Quotes about quotes

A collection of quotes on the topic of quotes, quote, doing, can.

Best quotes about quotes

Erwin Rommel photo

„Sweat saves blood, blood saves lives, but brains saves both.“

—  Erwin Rommel German field marshal of World War II 1891 - 1944

Martin Heidegger photo
Stephen Hawking photo

„Life would be tragic if it weren't funny.“

—  Stephen Hawking British theoretical physicist, cosmologist, and author 1942 - 2018

As quoted in "The Science of Second-Guessing", The New York Times (12 December 2004)

George Bernard Shaw photo
Joseph Brodsky photo

„There are worse crimes than burning books. One of them is not reading them.“

—  Joseph Brodsky Russian and American poet and Nobel Prize for Literature laureate 1940 - 1996

Misattributed

Mark Twain photo

„"Classic." A book which people praise and don't read.“

—  Mark Twain, book Following the Equator

Pudd'nhead Wilson's New Calendar, Ch. XXV
Following the Equator (1897)

Oscar Wilde photo

„I am too fond of reading books to care to write them.“

—  Oscar Wilde, book The Picture of Dorian Gray

Source: The Picture of Dorian Gray

Franz Kafka photo
Terry Pratchett photo

„A good bookshop is just a genteel Black Hole that knows how to read.“

—  Terry Pratchett, book Guards! Guards!

Source: Guards! Guards!

Ralph Waldo Emerson photo

All quotes about quotes

Total 667 quotes quotes, filter:

Emmy Noether photo

„I have completely forgotten the symbolic calculus.“

—  Emmy Noether German mathematician 1882 - 1935

Original: (de) Ich habe das symbolische Rechnen mit Stumpf und Stil verlernt.

Habilitation curriculum vitae (1919) submitted to the Göttingen Faculty, as quoted by Peter Roquette, "Emmy Noether and Hermann Weyl" (Jan. 28, 2008) extended manuscript of a talk presented at the Hermann Weyl conference in Bielefeld, September 10, 2006.

Andrew Biersack photo
Emily Dickinson photo
Jiddu Krishnamurti photo

„From childhood we are trained to have problems. When we are sent to school, we have to learn how to write, how to read, and all the rest of it.“

—  Jiddu Krishnamurti Indian spiritual philosopher 1895 - 1986

Source: 1980s, That Benediction is Where You Are (1985), p. 18
Context: From childhood we are trained to have problems. When we are sent to school, we have to learn how to write, how to read, and all the rest of it. How to write becomes a problem to the child. Please follow this carefully. Mathematics becomes a problem, history becomes a problem, as does chemistry. So the child is educated, from childhood, to live with problems — the problem of God, problem of a dozen things. So our brains are conditioned, trained, educated to live with problems. From childhood we have done this. What happens when a brain is educated in problems? It can never solve problems; it can only create more problems. When a brain that is trained to have problems, and to live with problems, solves one problem, in the very solution of that problem, it creates more problems. From childhood we are trained, educated to live with problems and, therefore, being centred in problems, we can never solve any problem completely. It is only the free brain that is not conditioned to problems that can solve problems. It is one of our constant burdens to have problems all the time. Therefore our brains are never quiet, free to observe, to look. So we are asking: Is it possible not to have a single problem but to face problems? But to understand those problems, and to totally resolve them, the brain must be free.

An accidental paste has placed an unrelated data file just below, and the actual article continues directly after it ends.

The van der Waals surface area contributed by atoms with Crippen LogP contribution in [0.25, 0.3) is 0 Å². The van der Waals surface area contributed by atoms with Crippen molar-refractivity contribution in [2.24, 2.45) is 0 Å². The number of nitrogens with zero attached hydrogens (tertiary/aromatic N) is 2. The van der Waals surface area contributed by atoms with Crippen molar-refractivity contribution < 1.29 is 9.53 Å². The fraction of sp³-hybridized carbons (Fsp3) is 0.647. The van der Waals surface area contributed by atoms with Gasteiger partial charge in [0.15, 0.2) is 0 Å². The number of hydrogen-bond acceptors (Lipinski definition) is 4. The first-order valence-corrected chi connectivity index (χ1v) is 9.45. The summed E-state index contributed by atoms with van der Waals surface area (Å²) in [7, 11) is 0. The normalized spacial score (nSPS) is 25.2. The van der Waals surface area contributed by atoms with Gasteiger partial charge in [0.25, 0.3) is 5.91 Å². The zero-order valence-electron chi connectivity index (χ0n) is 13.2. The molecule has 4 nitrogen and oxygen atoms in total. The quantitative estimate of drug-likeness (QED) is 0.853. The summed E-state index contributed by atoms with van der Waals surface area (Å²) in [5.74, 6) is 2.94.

Pablo Picasso photo

„Love is the greatest refreshment in life“

—  Pablo Picasso Spanish painter, sculptor, printmaker, ceramicist, and stage designer 1881 - 1973

Albert Einstein photo

„If you want your children to be intelligent, read them fairy tales. If you want them to be more intelligent, read them more fairy tales.“

—  Albert Einstein German-born physicist and founder of the theory of relativity 1879 - 1955

Found in Montana Libraries: Volumes 8-14 (1954), p. cxxx http://books.google.com/books?id=PpwaAAAAMAAJ&q=%22more+fairy+tales%22#search_anchor. The story is given as follows: "In the current New Mexico Library Bulletin, Elizabeth Margulis tells a story of a woman who was a personal friend of the late dean of scientists, Dr. Albert Einstein. Motivated partly by her admiration for him, she held hopes that her son might become a scientist. One day she asked Dr. Einstein's advice about the kind of reading that would best prepare the child for this career. To her surprise, the scientist recommended 'Fairy tales and more fairy tales.' The mother protested that she was really serious about this and she wanted a serious answer; but Dr. Einstein persisted, adding that creative imagination is the essential element in the intellectual equipment of the true scientist, and that fairy tales are the childhood stimulus to this quality." However, it is unclear from this description whether Margulis heard this story personally from the woman who had supposedly had this discussion with Einstein, and the relevant issue of the New Mexico Library Bulletin does not appear to be online.
Variant: "First, give him fairy tales; second, give him fairy tales, and third, give him fairy tales!" Found in The Wilson Library Bulletin, Vol. 37 from 1962, which says on p. 678 http://books.google.com/books?id=KfQOAQAAMAAJ&q=einstein#search_anchor that this quote was reported by "Doris Gates, writer and children's librarian".
Variant: "Fairy tales … More fairy tales … Even more fairy tales". Found in Breaking the Magic Spell: Radical Theories of Folk and Fairy Tales by Jack Zipes (1979), p. 1 http://books.google.com/books?id=MxZFuahqzsMC&lpg=PP1&pg=PA1#v=onepage&q&f=false.